The recent announcement by our prime minister Malcolm Turnbull about initiating an expanded export of weapons from Australian manufacturers has sent shivers down my spine.
Weapons are instruments of war, death, destruction and irreparable harm.
How many wars do we need to have before we start to learn some other ways of resolution of differences and divisions? It would appear that negotiation and roundtable discussions of existing problems and their possible peaceful resolution do not even appear on the international agenda.
It would seem that the more weapons that are available, the easier it is to use them. I wonder if the statisticians could ever give us an accurate number of the innocent citizens whose lives have been taken or permanently disabled through wars, terrorist attacks and other acts of violence and horror even in Australia, let alone across the world.
If our government wants to expand our export industry, create more jobs and protect local manufacturing, surely it could look at something that could build up the lives of desperate people rather than make it easier to wipe them out.
Fortunately for our safety here in Australia we have stringent and well supervised gun laws which help to keep us safe from unexpected confrontation. Even in spite of this, there are still far too many arms related crimes reported in the daily media.
Sadly, countries as big as the United States do not have this protection and the results are frightening, to say the least.
Another piece of the problem could well be ensuring that the countries likely to receive our Australian weapons exports under this proposed agreement are, and will continue to be allies, not enemies. How this could possibly be done without loopholes and breakdowns, looks like an impossible challenge.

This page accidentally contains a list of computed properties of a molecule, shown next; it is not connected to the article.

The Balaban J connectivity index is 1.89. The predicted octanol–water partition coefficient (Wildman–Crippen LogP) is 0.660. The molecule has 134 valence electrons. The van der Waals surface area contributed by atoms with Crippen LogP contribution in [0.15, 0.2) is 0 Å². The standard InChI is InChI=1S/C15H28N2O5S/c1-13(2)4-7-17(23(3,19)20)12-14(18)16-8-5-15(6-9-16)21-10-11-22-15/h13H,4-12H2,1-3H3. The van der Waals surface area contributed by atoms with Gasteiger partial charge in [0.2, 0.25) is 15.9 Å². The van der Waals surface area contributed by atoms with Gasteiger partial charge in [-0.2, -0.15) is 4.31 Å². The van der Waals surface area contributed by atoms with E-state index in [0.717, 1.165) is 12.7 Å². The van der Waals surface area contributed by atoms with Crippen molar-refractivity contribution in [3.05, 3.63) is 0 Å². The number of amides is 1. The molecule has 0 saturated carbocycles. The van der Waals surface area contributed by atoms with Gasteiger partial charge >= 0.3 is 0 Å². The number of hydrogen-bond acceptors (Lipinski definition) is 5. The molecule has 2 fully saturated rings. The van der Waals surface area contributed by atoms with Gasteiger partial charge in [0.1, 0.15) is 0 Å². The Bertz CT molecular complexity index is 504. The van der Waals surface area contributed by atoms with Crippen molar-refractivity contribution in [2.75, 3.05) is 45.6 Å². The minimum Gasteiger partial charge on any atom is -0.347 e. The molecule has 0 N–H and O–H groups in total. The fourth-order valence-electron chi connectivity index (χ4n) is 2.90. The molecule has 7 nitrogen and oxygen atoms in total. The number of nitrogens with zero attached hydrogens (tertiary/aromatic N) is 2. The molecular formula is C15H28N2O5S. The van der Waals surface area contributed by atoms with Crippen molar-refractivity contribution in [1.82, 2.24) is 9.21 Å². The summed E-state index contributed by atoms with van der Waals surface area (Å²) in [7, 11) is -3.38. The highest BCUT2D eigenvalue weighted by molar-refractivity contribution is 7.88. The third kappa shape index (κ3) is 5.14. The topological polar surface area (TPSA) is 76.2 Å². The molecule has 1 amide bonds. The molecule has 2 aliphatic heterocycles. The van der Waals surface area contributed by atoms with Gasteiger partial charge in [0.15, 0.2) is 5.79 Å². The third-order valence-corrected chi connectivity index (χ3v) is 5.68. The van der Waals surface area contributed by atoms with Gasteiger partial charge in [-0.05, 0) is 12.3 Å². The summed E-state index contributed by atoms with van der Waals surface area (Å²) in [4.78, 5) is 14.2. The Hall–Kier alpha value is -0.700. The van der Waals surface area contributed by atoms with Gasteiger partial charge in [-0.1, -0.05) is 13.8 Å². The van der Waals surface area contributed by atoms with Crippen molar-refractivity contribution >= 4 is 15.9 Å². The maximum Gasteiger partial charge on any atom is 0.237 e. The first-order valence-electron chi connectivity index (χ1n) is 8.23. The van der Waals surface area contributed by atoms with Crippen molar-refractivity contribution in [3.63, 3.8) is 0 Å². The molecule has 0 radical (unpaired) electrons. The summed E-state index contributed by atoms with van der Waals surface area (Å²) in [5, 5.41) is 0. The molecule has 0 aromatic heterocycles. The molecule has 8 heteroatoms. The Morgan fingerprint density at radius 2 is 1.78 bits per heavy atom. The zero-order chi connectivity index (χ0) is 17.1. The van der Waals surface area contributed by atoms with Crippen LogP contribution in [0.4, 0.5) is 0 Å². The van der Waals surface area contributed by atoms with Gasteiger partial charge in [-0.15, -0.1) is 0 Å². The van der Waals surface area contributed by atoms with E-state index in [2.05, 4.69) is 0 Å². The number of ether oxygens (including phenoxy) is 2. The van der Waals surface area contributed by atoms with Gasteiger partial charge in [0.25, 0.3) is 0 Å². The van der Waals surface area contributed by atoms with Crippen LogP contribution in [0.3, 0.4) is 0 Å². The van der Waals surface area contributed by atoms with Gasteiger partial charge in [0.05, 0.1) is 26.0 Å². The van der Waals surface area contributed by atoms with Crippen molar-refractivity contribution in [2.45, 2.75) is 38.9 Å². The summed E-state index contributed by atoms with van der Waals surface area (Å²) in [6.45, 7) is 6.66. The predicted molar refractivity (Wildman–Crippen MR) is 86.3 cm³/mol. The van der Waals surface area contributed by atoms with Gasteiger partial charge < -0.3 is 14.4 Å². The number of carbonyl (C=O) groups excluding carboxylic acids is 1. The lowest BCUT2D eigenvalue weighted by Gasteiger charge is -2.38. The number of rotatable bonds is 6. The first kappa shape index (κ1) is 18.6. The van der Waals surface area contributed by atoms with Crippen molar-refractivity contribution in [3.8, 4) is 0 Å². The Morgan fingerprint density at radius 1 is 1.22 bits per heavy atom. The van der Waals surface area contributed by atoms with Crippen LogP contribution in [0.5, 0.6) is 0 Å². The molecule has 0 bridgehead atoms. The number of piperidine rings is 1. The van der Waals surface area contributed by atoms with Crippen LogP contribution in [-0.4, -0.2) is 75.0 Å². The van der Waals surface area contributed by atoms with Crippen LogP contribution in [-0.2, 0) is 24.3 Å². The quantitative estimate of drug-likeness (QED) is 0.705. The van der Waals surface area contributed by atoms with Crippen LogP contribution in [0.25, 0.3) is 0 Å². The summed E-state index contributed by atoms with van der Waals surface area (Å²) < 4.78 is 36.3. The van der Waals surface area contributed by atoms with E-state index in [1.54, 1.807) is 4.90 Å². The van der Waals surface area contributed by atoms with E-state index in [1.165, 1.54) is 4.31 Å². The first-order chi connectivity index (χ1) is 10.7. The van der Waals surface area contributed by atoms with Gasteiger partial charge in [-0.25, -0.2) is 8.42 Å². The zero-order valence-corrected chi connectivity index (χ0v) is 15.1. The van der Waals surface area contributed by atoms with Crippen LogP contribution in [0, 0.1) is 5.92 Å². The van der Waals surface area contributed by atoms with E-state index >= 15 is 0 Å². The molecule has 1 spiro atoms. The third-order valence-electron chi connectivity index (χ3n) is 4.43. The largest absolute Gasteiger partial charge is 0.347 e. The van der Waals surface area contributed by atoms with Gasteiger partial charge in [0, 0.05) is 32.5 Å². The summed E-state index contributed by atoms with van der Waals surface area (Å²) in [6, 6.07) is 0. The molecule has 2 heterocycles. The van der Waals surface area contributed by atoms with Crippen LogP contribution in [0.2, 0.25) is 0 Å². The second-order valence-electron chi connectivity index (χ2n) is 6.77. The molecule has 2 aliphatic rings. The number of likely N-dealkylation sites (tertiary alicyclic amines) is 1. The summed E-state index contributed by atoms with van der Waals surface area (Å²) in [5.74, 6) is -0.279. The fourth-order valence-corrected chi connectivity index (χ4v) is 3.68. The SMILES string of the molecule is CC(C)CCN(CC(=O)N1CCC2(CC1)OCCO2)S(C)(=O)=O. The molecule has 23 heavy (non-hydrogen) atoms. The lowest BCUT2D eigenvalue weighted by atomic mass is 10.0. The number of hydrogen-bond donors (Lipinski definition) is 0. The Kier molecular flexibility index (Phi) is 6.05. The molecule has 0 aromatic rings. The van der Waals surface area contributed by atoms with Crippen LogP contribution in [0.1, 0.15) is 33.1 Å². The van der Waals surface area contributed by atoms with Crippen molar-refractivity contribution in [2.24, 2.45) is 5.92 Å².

Assistance with programs that provide food and water for starving people, shelter where houses have been destroyed by enemy bombing, medical help, active participation in peace seeking dialogues all look like areas that need greater exploration and hold greater chances of global peace and harmony.
The other night at the Odeon 5 Cinemas we had a fundraising viewing of Breathe in support of the Orange Justice Group initiative to provide personal items for teenage girls in the Nuba Mountains of Sudan.
A wonderful sewing group meets regularly to create these items, and the money raised will go towards transporting the parcels to these war-torn and devastated places where the bombs continue to fall, and people continue to be killed or maimed.
The government’s weapons proposal needs active and outspoken response, especially from people who have warm, compassionate hearts, sound moral and ethical stance and the courage of their convictions. I meet lots of people like this in Orange.